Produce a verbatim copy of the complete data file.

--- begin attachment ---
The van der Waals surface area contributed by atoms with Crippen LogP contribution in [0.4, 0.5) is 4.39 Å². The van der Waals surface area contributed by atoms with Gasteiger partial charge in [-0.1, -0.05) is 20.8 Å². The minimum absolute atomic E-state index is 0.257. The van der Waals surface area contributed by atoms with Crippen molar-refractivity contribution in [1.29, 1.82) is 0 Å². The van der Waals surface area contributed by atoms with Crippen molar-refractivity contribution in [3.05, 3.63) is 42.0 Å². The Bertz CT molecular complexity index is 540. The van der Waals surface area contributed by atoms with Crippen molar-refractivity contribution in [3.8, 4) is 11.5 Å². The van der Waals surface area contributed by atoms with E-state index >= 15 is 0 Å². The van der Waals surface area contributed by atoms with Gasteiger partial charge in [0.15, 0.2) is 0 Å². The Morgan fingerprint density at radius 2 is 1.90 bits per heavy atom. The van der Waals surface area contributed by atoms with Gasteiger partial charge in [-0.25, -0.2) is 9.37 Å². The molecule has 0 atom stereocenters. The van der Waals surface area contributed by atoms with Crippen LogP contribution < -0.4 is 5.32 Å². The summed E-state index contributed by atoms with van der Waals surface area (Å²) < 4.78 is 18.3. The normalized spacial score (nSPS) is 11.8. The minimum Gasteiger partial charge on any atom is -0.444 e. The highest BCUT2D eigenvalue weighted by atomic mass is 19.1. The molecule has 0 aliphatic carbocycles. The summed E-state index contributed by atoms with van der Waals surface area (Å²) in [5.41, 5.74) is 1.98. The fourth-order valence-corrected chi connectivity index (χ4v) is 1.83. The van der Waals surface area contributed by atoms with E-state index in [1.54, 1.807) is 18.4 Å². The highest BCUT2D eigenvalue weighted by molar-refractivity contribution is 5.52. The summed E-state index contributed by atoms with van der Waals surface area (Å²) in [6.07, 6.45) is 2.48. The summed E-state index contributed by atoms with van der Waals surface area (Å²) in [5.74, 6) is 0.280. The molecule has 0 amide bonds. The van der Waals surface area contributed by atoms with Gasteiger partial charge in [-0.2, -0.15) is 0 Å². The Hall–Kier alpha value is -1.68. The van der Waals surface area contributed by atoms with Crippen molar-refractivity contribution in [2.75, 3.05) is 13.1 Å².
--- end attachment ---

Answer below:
The van der Waals surface area contributed by atoms with Crippen LogP contribution in [0.4, 0.5) is 4.39 Å². The van der Waals surface area contributed by atoms with Gasteiger partial charge in [-0.1, -0.05) is 20.8 Å². The minimum absolute atomic E-state index is 0.257. The van der Waals surface area contributed by atoms with Crippen molar-refractivity contribution in [1.29, 1.82) is 0 Å². The van der Waals surface area contributed by atoms with Crippen molar-refractivity contribution in [3.05, 3.63) is 42.0 Å². The Bertz CT molecular complexity index is 540. The van der Waals surface area contributed by atoms with Crippen molar-refractivity contribution in [3.8, 4) is 11.5 Å². The van der Waals surface area contributed by atoms with E-state index >= 15 is 0 Å². The van der Waals surface area contributed by atoms with Gasteiger partial charge in [0.15, 0.2) is 0 Å². The Morgan fingerprint density at radius 2 is 1.90 bits per heavy atom. The van der Waals surface area contributed by atoms with Gasteiger partial charge in [-0.25, -0.2) is 9.37 Å². The molecule has 0 atom stereocenters. The van der Waals surface area contributed by atoms with Crippen LogP contribution < -0.4 is 5.32 Å². The summed E-state index contributed by atoms with van der Waals surface area (Å²) < 4.78 is 18.3. The normalized spacial score (nSPS) is 11.8. The minimum Gasteiger partial charge on any atom is -0.444 e. The highest BCUT2D eigenvalue weighted by atomic mass is 19.1. The molecule has 0 aliphatic carbocycles. The summed E-state index contributed by atoms with van der Waals surface area (Å²) in [5.41, 5.74) is 1.98. The fourth-order valence-corrected chi connectivity index (χ4v) is 1.83. The van der Waals surface area contributed by atoms with E-state index in [1.54, 1.807) is 18.4 Å². The highest BCUT2D eigenvalue weighted by molar-refractivity contribution is 5.52. The summed E-state index contributed by atoms with van der Waals surface area (Å²) in [6.07, 6.45) is 2.48. The summed E-state index contributed by atoms with van der Waals surface area (Å²) in [5.74, 6) is 0.280. The molecule has 0 amide bonds. The van der Waals surface area contributed by atoms with Gasteiger partial charge in [-0.2, -0.15) is 0 Å². The Hall–Kier alpha value is -1.68. The van der Waals surface area contributed by atoms with Crippen molar-refractivity contribution in [2.75, 3.05) is 13.1 Å².